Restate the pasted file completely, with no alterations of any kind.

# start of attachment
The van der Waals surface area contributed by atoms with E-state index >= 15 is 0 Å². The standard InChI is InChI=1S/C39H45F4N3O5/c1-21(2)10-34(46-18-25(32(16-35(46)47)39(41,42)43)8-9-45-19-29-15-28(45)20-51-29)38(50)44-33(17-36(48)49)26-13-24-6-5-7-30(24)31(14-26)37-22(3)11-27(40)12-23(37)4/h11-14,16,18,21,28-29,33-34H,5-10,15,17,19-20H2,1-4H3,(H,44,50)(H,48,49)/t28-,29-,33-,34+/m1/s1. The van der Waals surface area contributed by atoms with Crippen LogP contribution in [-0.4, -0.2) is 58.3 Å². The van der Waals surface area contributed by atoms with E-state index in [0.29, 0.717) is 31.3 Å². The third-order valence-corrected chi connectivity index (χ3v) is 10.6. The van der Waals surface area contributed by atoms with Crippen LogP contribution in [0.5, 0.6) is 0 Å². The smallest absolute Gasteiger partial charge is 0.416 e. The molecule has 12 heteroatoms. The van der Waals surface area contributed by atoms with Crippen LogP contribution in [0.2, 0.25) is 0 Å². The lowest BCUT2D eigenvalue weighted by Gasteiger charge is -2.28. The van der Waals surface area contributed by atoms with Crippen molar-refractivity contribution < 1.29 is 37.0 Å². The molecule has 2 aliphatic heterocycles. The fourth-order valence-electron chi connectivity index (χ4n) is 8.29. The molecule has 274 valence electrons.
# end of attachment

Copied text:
The van der Waals surface area contributed by atoms with E-state index >= 15 is 0 Å². The standard InChI is InChI=1S/C39H45F4N3O5/c1-21(2)10-34(46-18-25(32(16-35(46)47)39(41,42)43)8-9-45-19-29-15-28(45)20-51-29)38(50)44-33(17-36(48)49)26-13-24-6-5-7-30(24)31(14-26)37-22(3)11-27(40)12-23(37)4/h11-14,16,18,21,28-29,33-34H,5-10,15,17,19-20H2,1-4H3,(H,44,50)(H,48,49)/t28-,29-,33-,34+/m1/s1. The van der Waals surface area contributed by atoms with Crippen LogP contribution in [-0.4, -0.2) is 58.3 Å². The van der Waals surface area contributed by atoms with E-state index in [0.29, 0.717) is 31.3 Å². The third-order valence-corrected chi connectivity index (χ3v) is 10.6. The van der Waals surface area contributed by atoms with Crippen LogP contribution in [0.5, 0.6) is 0 Å². The smallest absolute Gasteiger partial charge is 0.416 e. The molecule has 12 heteroatoms. The van der Waals surface area contributed by atoms with Crippen LogP contribution in [0.2, 0.25) is 0 Å². The lowest BCUT2D eigenvalue weighted by Gasteiger charge is -2.28. The van der Waals surface area contributed by atoms with Crippen molar-refractivity contribution < 1.29 is 37.0 Å². The molecule has 2 aliphatic heterocycles. The fourth-order valence-electron chi connectivity index (χ4n) is 8.29. The molecule has 274 valence electrons.